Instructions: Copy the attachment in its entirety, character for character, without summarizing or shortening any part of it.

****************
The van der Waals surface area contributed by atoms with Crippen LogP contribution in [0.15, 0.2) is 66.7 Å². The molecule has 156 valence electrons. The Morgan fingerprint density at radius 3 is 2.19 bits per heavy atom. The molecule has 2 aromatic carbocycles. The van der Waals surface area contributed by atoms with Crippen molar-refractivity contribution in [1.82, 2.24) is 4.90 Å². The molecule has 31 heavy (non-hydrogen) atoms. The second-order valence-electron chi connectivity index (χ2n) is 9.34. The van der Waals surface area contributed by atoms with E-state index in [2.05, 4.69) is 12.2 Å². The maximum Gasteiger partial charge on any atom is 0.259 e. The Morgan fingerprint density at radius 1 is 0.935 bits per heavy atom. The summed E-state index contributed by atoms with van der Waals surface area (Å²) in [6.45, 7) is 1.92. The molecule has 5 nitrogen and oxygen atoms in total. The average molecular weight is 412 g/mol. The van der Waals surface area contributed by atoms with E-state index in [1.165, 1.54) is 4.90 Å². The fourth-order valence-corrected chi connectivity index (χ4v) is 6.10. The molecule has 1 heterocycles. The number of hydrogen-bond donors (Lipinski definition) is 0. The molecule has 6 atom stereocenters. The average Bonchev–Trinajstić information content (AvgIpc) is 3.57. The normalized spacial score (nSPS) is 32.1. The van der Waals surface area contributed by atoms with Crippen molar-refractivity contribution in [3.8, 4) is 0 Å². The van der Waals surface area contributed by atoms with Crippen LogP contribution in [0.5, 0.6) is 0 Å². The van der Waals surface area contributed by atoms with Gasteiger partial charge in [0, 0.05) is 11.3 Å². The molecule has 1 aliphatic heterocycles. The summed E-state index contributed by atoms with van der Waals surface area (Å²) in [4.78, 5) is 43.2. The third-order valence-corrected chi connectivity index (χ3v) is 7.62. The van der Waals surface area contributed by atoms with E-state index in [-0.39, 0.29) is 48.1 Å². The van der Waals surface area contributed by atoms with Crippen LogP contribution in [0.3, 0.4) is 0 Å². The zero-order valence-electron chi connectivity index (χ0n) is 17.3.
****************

The van der Waals surface area contributed by atoms with Crippen LogP contribution in [0.15, 0.2) is 66.7 Å². The molecule has 156 valence electrons. The Morgan fingerprint density at radius 3 is 2.19 bits per heavy atom. The molecule has 2 aromatic carbocycles. The van der Waals surface area contributed by atoms with Crippen molar-refractivity contribution in [1.82, 2.24) is 4.90 Å². The molecule has 31 heavy (non-hydrogen) atoms. The second-order valence-electron chi connectivity index (χ2n) is 9.34. The van der Waals surface area contributed by atoms with E-state index in [2.05, 4.69) is 12.2 Å². The maximum Gasteiger partial charge on any atom is 0.259 e. The Morgan fingerprint density at radius 1 is 0.935 bits per heavy atom. The summed E-state index contributed by atoms with van der Waals surface area (Å²) in [6.45, 7) is 1.92. The molecule has 5 nitrogen and oxygen atoms in total. The average molecular weight is 412 g/mol. The van der Waals surface area contributed by atoms with E-state index in [1.165, 1.54) is 4.90 Å². The fourth-order valence-corrected chi connectivity index (χ4v) is 6.10. The molecule has 1 heterocycles. The number of hydrogen-bond donors (Lipinski definition) is 0. The molecule has 6 atom stereocenters. The average Bonchev–Trinajstić information content (AvgIpc) is 3.57. The normalized spacial score (nSPS) is 32.1. The van der Waals surface area contributed by atoms with Crippen molar-refractivity contribution in [3.8, 4) is 0 Å². The van der Waals surface area contributed by atoms with Crippen LogP contribution in [0.5, 0.6) is 0 Å². The van der Waals surface area contributed by atoms with Gasteiger partial charge in [0, 0.05) is 11.3 Å². The molecule has 1 aliphatic heterocycles. The summed E-state index contributed by atoms with van der Waals surface area (Å²) in [4.78, 5) is 43.2. The third-order valence-corrected chi connectivity index (χ3v) is 7.62. The van der Waals surface area contributed by atoms with E-state index in [-0.39, 0.29) is 48.1 Å². The van der Waals surface area contributed by atoms with Crippen LogP contribution in [0.3, 0.4) is 0 Å². The zero-order valence-electron chi connectivity index (χ0n) is 17.3.